The Paoli "Massacre"
September 20-21, 1777
After Brandywine, Washington withdrew behind the Schuylkill, marched through Philadelphia, then headed north in order to protect both the capital and the vital supply areas to the west from behind the river. But he soon decided to re-cross the river and face the British. After skirmishing at "The Battle of the Clouds", Washington once again withdrew behind the Schuylkill on September 19th to cover both the capital and his supply area, but on the 18th he had left behind Anthony Wayne's Pennsylvania division of around 2,200 men and four guns with orders to harass the British rear. Wayne was to be joined with militia, and together they would strike the enemy baggage train as the British advanced on Washington's main army. If successful, they could do great harm to the British cause. Instead, they would be attacked themselves.
On the afternoon of the 19th, Wayne evacuated his camp at Paoli Tavern and moved to the ridge south of Warren Tavern, the area now preserved as the Paoli battlefield. That night Howe dispatched a force to attack Wayne, but it was discovered and Wayne escaped. Instead of finding another campsite, Wayne returned for the night of the 20th and 21st, possibly to better facilitate meeting up with the militia. A civilian reported to Wayne that the British intended to attack again, so Wayne sent out six picket posts to protect the camp.
Howe didn't know Wayne's exact location, but he was, in fact, once again planning an attack on Wayne's camp. On the night of September 20th, two columns of British troops, one under Col. Musgrave with about 500 men in the east, and another under Maj. Gen. Charles Grey with 1,200 to 1,500 men in the west were sent to attack the camp. Grey would earn his nickname "No Flint" Grey when he ordered his men to remove the flints from their muskets. Under cover of night, the British were ordered to be silent under penalty of death.
For a better understanding of the area and its terrain, please see the map page.
1) Warren Tavern
Although he was encamped on a sizeable ridge, Wayne knew he was in a dangerous situation, and he posted a number of pickets around his camp. Picket #5 here near the General Warren Tavern, specifically up the road on the left of the picture. The embankment in the center of the photo is for a railroad, and the driveway into the modern General Warren Inne leads to a filled-in underpass below the tracks. Presumably this is the location of the Moore Hall or Longford Road on which the British approached the tavern. Continental cavalry pickets along this road exchanged fire with the advancing British, and one cavalryman rode past the tavern up the Sugartown Road on the left of the picture and up the ridge to inform Wayne. The Americans were now alerted.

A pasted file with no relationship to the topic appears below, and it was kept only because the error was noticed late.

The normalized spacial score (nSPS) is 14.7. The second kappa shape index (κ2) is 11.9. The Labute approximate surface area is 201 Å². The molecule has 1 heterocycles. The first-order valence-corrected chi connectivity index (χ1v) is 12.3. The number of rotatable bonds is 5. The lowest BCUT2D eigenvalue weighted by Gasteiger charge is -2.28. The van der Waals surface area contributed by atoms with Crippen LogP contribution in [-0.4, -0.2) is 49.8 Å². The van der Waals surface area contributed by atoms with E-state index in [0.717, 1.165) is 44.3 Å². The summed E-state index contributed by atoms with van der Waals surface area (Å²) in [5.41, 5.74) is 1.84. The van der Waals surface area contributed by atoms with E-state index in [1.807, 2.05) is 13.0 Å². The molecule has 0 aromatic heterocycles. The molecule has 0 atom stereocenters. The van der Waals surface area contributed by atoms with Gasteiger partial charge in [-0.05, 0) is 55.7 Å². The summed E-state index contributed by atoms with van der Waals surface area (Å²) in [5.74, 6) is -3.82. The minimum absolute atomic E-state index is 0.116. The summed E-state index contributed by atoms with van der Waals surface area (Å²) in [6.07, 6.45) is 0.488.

Grey had rounded up all civilians along his route to protect the secrecy of his attack, and he kept them near the tavern, but upon reaching the intersection, none of them could tell him which direction to take. He didn't know that each way led to a flank of Wayne's camp. As it tuned out, his choice would be decisive. A blacksmith up the road on the right of the picture, the Lancaster Road, was coerced into revealing that Wayne's camp, preceded by an American picket post, was ahead. So Grey sent his column up the road, silenced Picket #4, which fired a volley, and continued to the camp. Had he instead advanced up the Sugartown Road, Musgrave would have been well positioned to cut off Wayne's escape. As it was, only Grey's column would be engaged, and Wayne escaped total destruction.
2) Picket #3 to Encampment
Present Day Warren Avenue is on the left of the picture, and the tavern is behind the cameraman down the ridge about a mile distant. Off the picture to the left is Channing Avenue, parallel to Warren Ave. Grey's column took one of these modern-day roads up the ridge. Nearing Wayne's camp, the British encountered yet another picket, Picket #3 behind a fence to their left near the modern Baptist Church. (behind the cameraman to the left)
Having been warned, the Pennsylvania division was now forming in the field visible here through a gap in the woods on the right quarter of the picture. The American line was perpendicular to Warren Avenue and was therefore vulnerable to attack in the flank, which is exactly what the British would do. Wayne's artillery was on his right near the British, and he ordered it, then the baggage, to withdraw to the left behind his line. The infantry would then wheel from line into column and withdraw. Meanwhile Wayne joined the 1st Pennsylvania Regiment as it pivoted right and advanced into the woods to join Picket #3 and meet the British attack. The picket was overwhelmed, and the Americans began to fire on each other, exposing their position to the British. The regiment had too many rifles and not enough bayonets and was unable to stop a bayonet attack by the British Light Infantry.
Incidentally, the Bowen house was to the right of Warren Avenue, probably down the slope visible here, and a swamp was just beyond the house. As the attack progressed, over 50 American troops took shelter in the swamp.
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